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Fireball Malware Infects 20 Percent Of Corporate Networks

Tom Jowitt is a leading British tech freelance and long standing contributor to TechWeek Europe

Ad agency in Beijing responsible for malware that infected 250 million computers worldwide, researchers claim

Security experts at Check Point have warned about a nasty piece of Chinese malware that has infected at least 250 million computers worldwide.

Once the malware, dubbed ‘Fireball’, infects a computer (both Windows PCs and Apple Macs) it takes over the machine’s web browser and turns it into a zombie client.

And to make matters worse, Check Point says the malware has not been written by cybercriminals, but rather a large digital marketing agency based in Beijing called Rafotech.

AlibabaAd Agency

Check Point revealed the existence of this Chinese malware in a blog posting. The researchers said that Fireball has two main functions, firstly the ability to run any code on a victims computer (downloading any file or malware for example), and secondly hijacking and manipulating infected users’ web-traffic to generate ad-revenue.

“Currently, Fireball installs plug-ins and additional configurations to boost its advertisements, but just as easily it can turn into a prominent distributor for any additional malware,” blogged the researchers.

Check Point said that digital marketing agency Rafotech is responsible, and it uses Fireball to manipulate the victims’ browsers and turn their default search engines and home-pages into fake search engines.

“This redirects the queries to either yahoo.com or Google.com,” wrote Check Point. “The fake search engines include tracking pixels used to collect the users’ private information. Fireball has the ability to spy on victims, perform efficient malware dropping, and execute any malicious code in the infected machines, this creates a massive security flaw in targeted machines and networks.”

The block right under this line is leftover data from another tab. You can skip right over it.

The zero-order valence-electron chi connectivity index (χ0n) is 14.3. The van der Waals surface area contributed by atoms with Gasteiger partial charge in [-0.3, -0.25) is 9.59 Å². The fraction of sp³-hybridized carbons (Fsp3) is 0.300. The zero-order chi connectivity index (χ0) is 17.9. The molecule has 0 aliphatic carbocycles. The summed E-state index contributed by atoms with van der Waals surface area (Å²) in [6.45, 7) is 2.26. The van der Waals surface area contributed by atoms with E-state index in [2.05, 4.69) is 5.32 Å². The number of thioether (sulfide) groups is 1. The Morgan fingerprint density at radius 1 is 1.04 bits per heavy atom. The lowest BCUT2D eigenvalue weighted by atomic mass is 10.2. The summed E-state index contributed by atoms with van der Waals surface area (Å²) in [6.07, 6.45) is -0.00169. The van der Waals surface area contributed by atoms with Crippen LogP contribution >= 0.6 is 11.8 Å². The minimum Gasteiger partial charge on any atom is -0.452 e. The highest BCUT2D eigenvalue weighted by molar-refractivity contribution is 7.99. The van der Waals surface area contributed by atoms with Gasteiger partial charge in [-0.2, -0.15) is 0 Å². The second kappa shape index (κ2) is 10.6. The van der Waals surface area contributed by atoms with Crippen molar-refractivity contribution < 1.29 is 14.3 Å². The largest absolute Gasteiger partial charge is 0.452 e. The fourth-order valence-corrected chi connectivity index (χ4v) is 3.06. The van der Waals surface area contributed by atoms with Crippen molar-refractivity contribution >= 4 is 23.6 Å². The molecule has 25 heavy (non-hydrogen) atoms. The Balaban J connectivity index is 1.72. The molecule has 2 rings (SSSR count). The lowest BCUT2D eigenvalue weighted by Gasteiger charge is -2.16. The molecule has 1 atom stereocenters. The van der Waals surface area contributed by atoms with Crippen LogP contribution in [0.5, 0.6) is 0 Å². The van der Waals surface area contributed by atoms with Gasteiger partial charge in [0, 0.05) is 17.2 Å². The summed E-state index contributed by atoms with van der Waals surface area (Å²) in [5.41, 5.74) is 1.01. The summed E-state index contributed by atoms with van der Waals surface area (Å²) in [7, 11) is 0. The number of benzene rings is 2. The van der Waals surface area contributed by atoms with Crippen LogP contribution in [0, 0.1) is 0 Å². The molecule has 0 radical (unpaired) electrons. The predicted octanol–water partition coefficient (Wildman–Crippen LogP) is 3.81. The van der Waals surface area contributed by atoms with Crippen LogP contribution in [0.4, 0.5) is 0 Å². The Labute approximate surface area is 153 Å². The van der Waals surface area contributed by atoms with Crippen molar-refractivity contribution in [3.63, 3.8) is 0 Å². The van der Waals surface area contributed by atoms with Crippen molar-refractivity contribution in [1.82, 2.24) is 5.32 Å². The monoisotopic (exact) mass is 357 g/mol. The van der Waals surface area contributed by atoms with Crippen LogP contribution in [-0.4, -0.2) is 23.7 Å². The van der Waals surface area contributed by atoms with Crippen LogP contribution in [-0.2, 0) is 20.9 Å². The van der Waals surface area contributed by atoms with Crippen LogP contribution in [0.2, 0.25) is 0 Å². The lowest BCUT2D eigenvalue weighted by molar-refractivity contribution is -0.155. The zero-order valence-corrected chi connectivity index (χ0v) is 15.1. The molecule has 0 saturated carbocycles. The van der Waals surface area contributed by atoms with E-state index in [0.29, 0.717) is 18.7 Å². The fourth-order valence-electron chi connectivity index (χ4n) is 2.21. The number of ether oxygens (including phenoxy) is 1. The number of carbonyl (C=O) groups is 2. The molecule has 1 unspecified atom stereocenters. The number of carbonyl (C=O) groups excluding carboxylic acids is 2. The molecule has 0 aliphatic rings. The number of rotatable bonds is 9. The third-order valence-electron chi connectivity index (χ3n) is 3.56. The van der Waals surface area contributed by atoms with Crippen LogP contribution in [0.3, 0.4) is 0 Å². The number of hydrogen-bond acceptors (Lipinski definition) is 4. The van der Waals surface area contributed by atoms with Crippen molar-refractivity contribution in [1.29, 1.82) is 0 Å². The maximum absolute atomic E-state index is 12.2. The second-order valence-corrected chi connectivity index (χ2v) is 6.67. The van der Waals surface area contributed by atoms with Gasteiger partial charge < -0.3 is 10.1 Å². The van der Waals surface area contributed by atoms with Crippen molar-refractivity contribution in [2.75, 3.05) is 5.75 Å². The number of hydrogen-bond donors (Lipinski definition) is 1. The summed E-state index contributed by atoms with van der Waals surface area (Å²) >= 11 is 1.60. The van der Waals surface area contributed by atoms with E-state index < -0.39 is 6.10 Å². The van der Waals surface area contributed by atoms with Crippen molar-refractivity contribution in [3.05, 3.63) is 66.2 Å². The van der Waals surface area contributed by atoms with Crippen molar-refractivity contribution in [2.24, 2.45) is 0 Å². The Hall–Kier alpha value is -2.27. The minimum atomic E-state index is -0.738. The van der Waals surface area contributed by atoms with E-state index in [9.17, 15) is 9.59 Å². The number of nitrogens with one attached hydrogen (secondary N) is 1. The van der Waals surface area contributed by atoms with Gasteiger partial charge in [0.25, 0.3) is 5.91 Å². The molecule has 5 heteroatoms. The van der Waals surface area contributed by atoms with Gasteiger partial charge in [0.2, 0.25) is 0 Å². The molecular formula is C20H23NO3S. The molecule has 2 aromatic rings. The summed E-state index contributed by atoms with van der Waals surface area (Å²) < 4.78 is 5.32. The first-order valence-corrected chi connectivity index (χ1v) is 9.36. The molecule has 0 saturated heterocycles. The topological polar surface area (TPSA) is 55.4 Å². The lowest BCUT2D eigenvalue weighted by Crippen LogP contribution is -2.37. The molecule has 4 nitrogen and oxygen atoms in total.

And IT admins around the world should be worried it seems, as Check Point analysts found that the malware has infected over 250 million computers worldwide, and 20 percent of corporate networks.

Most of the infections are in India (10.1 percent or 25.3 million); Brazil (9.6 percent or 24.1 million); Mexico (6.4 percent or 16.1 million).

The United States has witnessed 5.5 million infections (2.2 percent).

The way Fireball is spread is via bundling alongside other free Rafotech products such as Deal Wifi and Mustang Browser. This means it is installed on victim machines alongside a wanted program, often without the user’s consent.

Check Point was able to determine the ‘incredibly high infection rate’ of Fireball thanks to the popularity of Rafotech’s fake search engines. It said that according to Alexa’s web traffic data, 14 of these fake search engines are among the top 10,000 websites, with some of them occasionally reaching the top 1,000.

Edge Of Legitimacy

Check Point says that Rafotech’s Fireball is a hybrid piece of malware and the firm is walking along the edge of legitimacy, as its product is half seemingly legitimate software and half malware.

“Although Rafotech  uses Fireball only for advertising and initiating traffic to its fake search engines, it can perform any action on the victims’ machines,” warned Check Point. “These actions can have serious consequences.”

“These browser-hijackers are capable on the browser level,” it warned. “This means that they can drive victims to malicious sites, spy on them and conduct successful malware dropping.”

Check Point said that Fireball is highly sophisticated and and utilises “quality evasion techniques, including anti-detection capabilities, multi-layer structure and a flexible C&C.”

The researchers advised firms to check if a web browsers home page was set by the user. Can they modify it, and has any unwanted browser extensions been installed?

They recommend the use of adware scanners as well.

It seems that the online world is awash with malware at the moment. Matters are not helped when legitimate firms also inadvertently spread malware.

IBM for example last month accidentally sent USB memory sticks containing malware to some customers that ordered its flash storage products.

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